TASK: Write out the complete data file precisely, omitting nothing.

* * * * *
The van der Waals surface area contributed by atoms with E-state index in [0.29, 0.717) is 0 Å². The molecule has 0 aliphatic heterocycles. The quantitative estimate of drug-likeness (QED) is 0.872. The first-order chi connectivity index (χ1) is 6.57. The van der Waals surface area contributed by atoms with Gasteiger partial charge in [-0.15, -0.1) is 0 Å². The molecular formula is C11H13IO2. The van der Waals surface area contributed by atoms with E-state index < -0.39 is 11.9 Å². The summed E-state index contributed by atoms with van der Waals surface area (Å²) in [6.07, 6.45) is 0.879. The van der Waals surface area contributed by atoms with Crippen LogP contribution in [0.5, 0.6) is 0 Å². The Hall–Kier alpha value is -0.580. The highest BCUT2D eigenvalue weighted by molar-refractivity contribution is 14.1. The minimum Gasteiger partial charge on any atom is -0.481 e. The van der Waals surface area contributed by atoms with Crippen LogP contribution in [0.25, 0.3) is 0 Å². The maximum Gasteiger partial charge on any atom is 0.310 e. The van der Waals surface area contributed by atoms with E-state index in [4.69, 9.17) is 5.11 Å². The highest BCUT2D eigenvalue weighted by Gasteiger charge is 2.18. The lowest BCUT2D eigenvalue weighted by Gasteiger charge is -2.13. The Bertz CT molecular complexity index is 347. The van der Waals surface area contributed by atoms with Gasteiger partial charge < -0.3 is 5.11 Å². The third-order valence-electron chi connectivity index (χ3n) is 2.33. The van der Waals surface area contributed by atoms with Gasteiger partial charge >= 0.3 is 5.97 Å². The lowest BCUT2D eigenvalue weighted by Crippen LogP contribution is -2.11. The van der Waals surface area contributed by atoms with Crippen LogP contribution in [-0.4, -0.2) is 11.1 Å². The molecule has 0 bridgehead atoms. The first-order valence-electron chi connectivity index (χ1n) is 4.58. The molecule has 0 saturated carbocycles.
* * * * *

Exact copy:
The van der Waals surface area contributed by atoms with E-state index in [0.29, 0.717) is 0 Å². The molecule has 0 aliphatic heterocycles. The quantitative estimate of drug-likeness (QED) is 0.872. The first-order chi connectivity index (χ1) is 6.57. The van der Waals surface area contributed by atoms with Gasteiger partial charge in [-0.15, -0.1) is 0 Å². The molecular formula is C11H13IO2. The van der Waals surface area contributed by atoms with E-state index < -0.39 is 11.9 Å². The summed E-state index contributed by atoms with van der Waals surface area (Å²) in [6.07, 6.45) is 0.879. The van der Waals surface area contributed by atoms with Crippen LogP contribution in [0.5, 0.6) is 0 Å². The Hall–Kier alpha value is -0.580. The highest BCUT2D eigenvalue weighted by molar-refractivity contribution is 14.1. The minimum Gasteiger partial charge on any atom is -0.481 e. The van der Waals surface area contributed by atoms with Crippen LogP contribution in [0.25, 0.3) is 0 Å². The maximum Gasteiger partial charge on any atom is 0.310 e. The van der Waals surface area contributed by atoms with E-state index in [4.69, 9.17) is 5.11 Å². The highest BCUT2D eigenvalue weighted by Gasteiger charge is 2.18. The lowest BCUT2D eigenvalue weighted by Gasteiger charge is -2.13. The Bertz CT molecular complexity index is 347. The van der Waals surface area contributed by atoms with Gasteiger partial charge < -0.3 is 5.11 Å². The third-order valence-electron chi connectivity index (χ3n) is 2.33. The van der Waals surface area contributed by atoms with Gasteiger partial charge >= 0.3 is 5.97 Å². The lowest BCUT2D eigenvalue weighted by Crippen LogP contribution is -2.11. The van der Waals surface area contributed by atoms with Crippen LogP contribution in [-0.4, -0.2) is 11.1 Å². The molecule has 0 bridgehead atoms. The first-order valence-electron chi connectivity index (χ1n) is 4.58. The molecule has 0 saturated carbocycles.